"The DANGER to FORESTS is not over"

The subsidiary bodies of the United Nations Framework Convention on Climate Change (UN FCCC) met from June 2-12 1998 in Bonn, Germany. A good part of the deliberations was spent in addressing the issue of land use change and forestry (LUCF), and their treatment as sinks to mop up carbon dioxide from the atmosphere. Amid the high drama that ensued during the debate on the issue of sinks, NIKHAT JAMAL QAIYUM spoke to STEPHAN SINGER, head of department, climate and energy policy, World Wide Fund for Nature (WWF), who led the non-governmental organisations' (NGO) intervention in the LUCF Contact Group

 
Last Updated: Saturday 04 July 2015

What in your opinion were the contentious issues in the deliberations on sinks at the Subsidiary Body on Scientific and Technical Advice (SUBSTA)?
Most issues were contentious as many parties had no clue what the issue of "sinks" was all about. This showed neglect or ignorance regarding climate feedbacks on forests, and thus the need for permanent carbon storage in order to credit offsets. Contentious issue were the lack of definitions, such as "what actually is a forest?"; compliance with carbon management over time; the role of forest fires and soil carbon. From my point of view, the current provisions in the Kyoto Protocol provide fodder for a potential massacre of global forests, giving perverse incentives for cutting old growth forests and establishing artificial plantations.

When countries came to Bonn, many did not understand the full implications of the relevant paragraphs in the protocol. The same is true for many scientists and NGOS. But what do you expect from negotiations which try to bring about a consensus in 48 hours on an issue that has been a topic of debate ever since the Kyoto Protocol (December 1997)? Experience shows that countries always choose the worst of available options. Still, it was very enlightening to note that an agreement to have a special report on sinks-related issues by the Inter-government Panel on Climate Change (IPCC) by the year 2000 came out of the SBSTA meet.

How were the parties polarised on questions of timing and content of the report?
Initially, certain countries from the JUSSCANZ group (Japan, US, Switzerland, Canada, Australia, Norway and New Zealand) wanted a technical report by the IPCC. This kind of report would by definition only cover science already taken into account in the IPCC Second Assessment Report. But in recent years, a lot of new research is coming out. A special report covers all available, and thus recent, science. WWF and most NCOS are quite happy about it. The report may explain why forest protection is so important and why it cannot be traded against carbon reductions at source. Moreover, questioning the entire approach to include sinks was not possible under current circumstances.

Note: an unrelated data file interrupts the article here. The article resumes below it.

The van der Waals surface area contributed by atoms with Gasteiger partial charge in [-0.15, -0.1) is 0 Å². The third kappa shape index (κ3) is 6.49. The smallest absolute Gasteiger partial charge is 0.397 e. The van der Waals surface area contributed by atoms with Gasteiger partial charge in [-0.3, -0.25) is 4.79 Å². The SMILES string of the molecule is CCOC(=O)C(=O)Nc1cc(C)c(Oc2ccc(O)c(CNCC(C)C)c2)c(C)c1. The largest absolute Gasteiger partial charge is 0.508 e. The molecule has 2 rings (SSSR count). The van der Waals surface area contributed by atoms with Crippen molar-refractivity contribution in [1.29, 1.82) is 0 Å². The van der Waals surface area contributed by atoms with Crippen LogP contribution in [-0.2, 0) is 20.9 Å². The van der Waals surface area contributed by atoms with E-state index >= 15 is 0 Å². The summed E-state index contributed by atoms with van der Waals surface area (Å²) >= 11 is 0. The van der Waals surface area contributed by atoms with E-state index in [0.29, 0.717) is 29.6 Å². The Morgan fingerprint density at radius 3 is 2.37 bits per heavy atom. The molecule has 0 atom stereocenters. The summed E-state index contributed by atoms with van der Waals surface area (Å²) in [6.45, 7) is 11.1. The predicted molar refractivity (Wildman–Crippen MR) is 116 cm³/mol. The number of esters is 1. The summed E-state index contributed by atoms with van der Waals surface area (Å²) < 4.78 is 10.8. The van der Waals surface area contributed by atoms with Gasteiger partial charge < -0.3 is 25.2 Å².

In the end, it was again only the US confronting the rest of the parties and insisting on a less comprehensive technical report. Even parties such as Australia and New Zealand, which have earlier tended to downplay the ecological consequences of sinks, were supportive of a special report. They have hopefully recognised the importance of forests as global assets. But the us made it clear that their approval of a special report is linked to a contribution from somewhere else.

Which parties were most vocal on these issues?
The US as the most pronounced blocking party, the European Union (EU) as a sound supporter for a scientific approach, South Africa and Marshall Islands which took the lead for developing countries and Poland as a capable facilitator.

What was the NGO intervention in the contact group able to achieve? This is always hard to say. Basically, we made sure that for NGOS this issue was much more than a classical loophole that can be traded off in later negotiations. NGOS emphasised that global forests are of utmost importance and that forests represent much more than just carbon sinks.

What are your reactions to the final conclusions on LUCF reached at the SBSTA?
This time we are quite satisfied with the achievements. But that does not mean the danger to forests is over. Its a cease-fire.

What homework needs to be done by the developing countries on this issue before the Fourth Convention of Parties in Argentina?
I wish developing countries do not open up their forest resources for Clean Development Mechanism (CDM) projects, and do not support Annex I countries to get away with just cutting carbon both domestically and at source. I wish developing countries increased support towards forest protection and reforestation, and also helped indigenous people live off sustainably with their precious forest resources.

A good documentation on develop-ing countries' efforts to counter deforestation would be very useful in Buenos Aires. I strongly believe that developing countries also must start with land reforms to overcome rural inequity and poverty. They should put an end to the landless people running towards the wild woods for survival. This increases land clearance and thus aggravates deforestation.

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